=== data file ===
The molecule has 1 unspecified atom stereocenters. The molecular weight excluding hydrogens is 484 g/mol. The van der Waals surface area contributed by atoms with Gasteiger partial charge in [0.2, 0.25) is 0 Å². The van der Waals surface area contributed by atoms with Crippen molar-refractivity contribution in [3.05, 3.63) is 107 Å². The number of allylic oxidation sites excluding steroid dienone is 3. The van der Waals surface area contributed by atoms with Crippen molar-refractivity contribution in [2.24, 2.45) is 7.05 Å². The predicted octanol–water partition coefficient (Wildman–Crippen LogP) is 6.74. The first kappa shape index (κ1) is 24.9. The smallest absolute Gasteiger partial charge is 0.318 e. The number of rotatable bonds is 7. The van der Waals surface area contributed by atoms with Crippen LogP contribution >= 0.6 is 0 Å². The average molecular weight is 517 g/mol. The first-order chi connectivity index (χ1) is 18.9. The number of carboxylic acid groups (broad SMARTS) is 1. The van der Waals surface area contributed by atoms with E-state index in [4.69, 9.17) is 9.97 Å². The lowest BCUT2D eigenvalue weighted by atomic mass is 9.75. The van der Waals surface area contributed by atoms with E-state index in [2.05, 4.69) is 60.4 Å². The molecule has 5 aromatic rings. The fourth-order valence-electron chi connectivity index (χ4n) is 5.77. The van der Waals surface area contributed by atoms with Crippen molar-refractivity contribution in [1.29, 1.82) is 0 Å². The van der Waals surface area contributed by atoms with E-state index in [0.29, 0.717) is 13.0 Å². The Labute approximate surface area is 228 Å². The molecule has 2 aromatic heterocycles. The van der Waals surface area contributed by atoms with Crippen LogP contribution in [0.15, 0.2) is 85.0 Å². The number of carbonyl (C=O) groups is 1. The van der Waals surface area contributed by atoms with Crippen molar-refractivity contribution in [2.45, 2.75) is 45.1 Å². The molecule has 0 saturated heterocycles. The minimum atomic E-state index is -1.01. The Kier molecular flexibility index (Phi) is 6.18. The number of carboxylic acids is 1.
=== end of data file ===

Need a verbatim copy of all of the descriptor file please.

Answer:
The molecule has 1 unspecified atom stereocenters. The molecular weight excluding hydrogens is 484 g/mol. The van der Waals surface area contributed by atoms with Gasteiger partial charge in [0.2, 0.25) is 0 Å². The van der Waals surface area contributed by atoms with Crippen molar-refractivity contribution in [3.05, 3.63) is 107 Å². The number of allylic oxidation sites excluding steroid dienone is 3. The van der Waals surface area contributed by atoms with Crippen molar-refractivity contribution in [2.24, 2.45) is 7.05 Å². The predicted octanol–water partition coefficient (Wildman–Crippen LogP) is 6.74. The first kappa shape index (κ1) is 24.9. The smallest absolute Gasteiger partial charge is 0.318 e. The number of rotatable bonds is 7. The van der Waals surface area contributed by atoms with Crippen LogP contribution >= 0.6 is 0 Å². The average molecular weight is 517 g/mol. The first-order chi connectivity index (χ1) is 18.9. The number of carboxylic acid groups (broad SMARTS) is 1. The van der Waals surface area contributed by atoms with E-state index in [4.69, 9.17) is 9.97 Å². The lowest BCUT2D eigenvalue weighted by atomic mass is 9.75. The van der Waals surface area contributed by atoms with E-state index in [2.05, 4.69) is 60.4 Å². The molecule has 5 aromatic rings. The fourth-order valence-electron chi connectivity index (χ4n) is 5.77. The van der Waals surface area contributed by atoms with Crippen molar-refractivity contribution in [1.29, 1.82) is 0 Å². The van der Waals surface area contributed by atoms with E-state index in [0.29, 0.717) is 13.0 Å². The Labute approximate surface area is 228 Å². The molecule has 2 aromatic heterocycles. The van der Waals surface area contributed by atoms with Crippen LogP contribution in [0.15, 0.2) is 85.0 Å². The number of carbonyl (C=O) groups is 1. The van der Waals surface area contributed by atoms with Crippen molar-refractivity contribution in [2.45, 2.75) is 45.1 Å². The molecule has 0 saturated heterocycles. The minimum atomic E-state index is -1.01. The Kier molecular flexibility index (Phi) is 6.18. The number of carboxylic acids is 1.